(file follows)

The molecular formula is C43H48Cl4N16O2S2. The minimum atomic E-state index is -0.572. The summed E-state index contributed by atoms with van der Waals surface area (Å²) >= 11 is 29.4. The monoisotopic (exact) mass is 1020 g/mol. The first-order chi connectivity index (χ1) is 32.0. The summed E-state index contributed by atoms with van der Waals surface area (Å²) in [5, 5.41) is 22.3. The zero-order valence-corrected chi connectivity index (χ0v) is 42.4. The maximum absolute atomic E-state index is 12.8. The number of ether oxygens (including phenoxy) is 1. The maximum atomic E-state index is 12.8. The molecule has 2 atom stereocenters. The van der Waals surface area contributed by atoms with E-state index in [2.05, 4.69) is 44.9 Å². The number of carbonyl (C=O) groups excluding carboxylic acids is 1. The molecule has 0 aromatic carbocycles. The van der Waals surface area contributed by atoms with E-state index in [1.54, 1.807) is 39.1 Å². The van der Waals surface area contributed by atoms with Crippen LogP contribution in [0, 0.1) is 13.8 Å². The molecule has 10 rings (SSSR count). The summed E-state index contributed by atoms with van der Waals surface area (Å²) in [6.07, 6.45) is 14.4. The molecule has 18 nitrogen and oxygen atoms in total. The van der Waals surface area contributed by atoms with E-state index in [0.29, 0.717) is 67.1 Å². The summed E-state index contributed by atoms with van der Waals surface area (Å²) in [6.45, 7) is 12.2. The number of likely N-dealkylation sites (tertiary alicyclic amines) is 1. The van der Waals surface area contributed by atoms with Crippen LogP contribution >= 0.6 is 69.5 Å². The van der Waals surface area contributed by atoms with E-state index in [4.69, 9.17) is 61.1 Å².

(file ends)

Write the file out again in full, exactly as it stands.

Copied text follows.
The molecular formula is C43H48Cl4N16O2S2. The minimum atomic E-state index is -0.572. The summed E-state index contributed by atoms with van der Waals surface area (Å²) >= 11 is 29.4. The monoisotopic (exact) mass is 1020 g/mol. The first-order chi connectivity index (χ1) is 32.0. The summed E-state index contributed by atoms with van der Waals surface area (Å²) in [5, 5.41) is 22.3. The zero-order valence-corrected chi connectivity index (χ0v) is 42.4. The maximum absolute atomic E-state index is 12.8. The number of ether oxygens (including phenoxy) is 1. The maximum atomic E-state index is 12.8. The molecule has 2 atom stereocenters. The van der Waals surface area contributed by atoms with E-state index in [2.05, 4.69) is 44.9 Å². The number of carbonyl (C=O) groups excluding carboxylic acids is 1. The molecule has 0 aromatic carbocycles. The van der Waals surface area contributed by atoms with E-state index in [1.54, 1.807) is 39.1 Å². The van der Waals surface area contributed by atoms with Crippen LogP contribution in [0, 0.1) is 13.8 Å². The molecule has 10 rings (SSSR count). The summed E-state index contributed by atoms with van der Waals surface area (Å²) in [6.07, 6.45) is 14.4. The molecule has 18 nitrogen and oxygen atoms in total. The van der Waals surface area contributed by atoms with E-state index in [0.29, 0.717) is 67.1 Å². The summed E-state index contributed by atoms with van der Waals surface area (Å²) in [6.45, 7) is 12.2. The number of likely N-dealkylation sites (tertiary alicyclic amines) is 1. The van der Waals surface area contributed by atoms with Crippen LogP contribution >= 0.6 is 69.5 Å². The van der Waals surface area contributed by atoms with E-state index in [4.69, 9.17) is 61.1 Å².